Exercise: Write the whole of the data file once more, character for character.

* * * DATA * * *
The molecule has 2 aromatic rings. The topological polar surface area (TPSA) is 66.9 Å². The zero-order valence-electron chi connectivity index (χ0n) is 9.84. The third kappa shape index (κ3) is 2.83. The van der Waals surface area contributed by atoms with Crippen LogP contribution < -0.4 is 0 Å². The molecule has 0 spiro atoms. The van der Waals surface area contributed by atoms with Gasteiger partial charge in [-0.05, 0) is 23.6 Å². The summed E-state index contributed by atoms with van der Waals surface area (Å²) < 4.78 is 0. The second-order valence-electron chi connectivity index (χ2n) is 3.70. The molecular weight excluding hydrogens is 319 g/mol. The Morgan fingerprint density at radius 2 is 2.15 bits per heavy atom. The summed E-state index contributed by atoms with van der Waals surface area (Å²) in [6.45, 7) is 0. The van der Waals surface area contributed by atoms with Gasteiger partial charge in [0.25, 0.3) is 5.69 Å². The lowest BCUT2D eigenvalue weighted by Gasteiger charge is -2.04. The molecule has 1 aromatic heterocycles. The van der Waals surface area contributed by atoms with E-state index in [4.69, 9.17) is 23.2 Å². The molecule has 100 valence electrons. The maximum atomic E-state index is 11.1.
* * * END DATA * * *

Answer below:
The molecule has 2 aromatic rings. The topological polar surface area (TPSA) is 66.9 Å². The zero-order valence-electron chi connectivity index (χ0n) is 9.84. The third kappa shape index (κ3) is 2.83. The van der Waals surface area contributed by atoms with Crippen LogP contribution < -0.4 is 0 Å². The molecule has 0 spiro atoms. The van der Waals surface area contributed by atoms with Gasteiger partial charge in [-0.05, 0) is 23.6 Å². The summed E-state index contributed by atoms with van der Waals surface area (Å²) < 4.78 is 0. The second-order valence-electron chi connectivity index (χ2n) is 3.70. The molecular weight excluding hydrogens is 319 g/mol. The Morgan fingerprint density at radius 2 is 2.15 bits per heavy atom. The summed E-state index contributed by atoms with van der Waals surface area (Å²) in [6.45, 7) is 0. The van der Waals surface area contributed by atoms with Gasteiger partial charge in [0.25, 0.3) is 5.69 Å². The lowest BCUT2D eigenvalue weighted by Gasteiger charge is -2.04. The molecule has 1 aromatic heterocycles. The van der Waals surface area contributed by atoms with E-state index in [4.69, 9.17) is 23.2 Å². The molecule has 100 valence electrons. The maximum atomic E-state index is 11.1.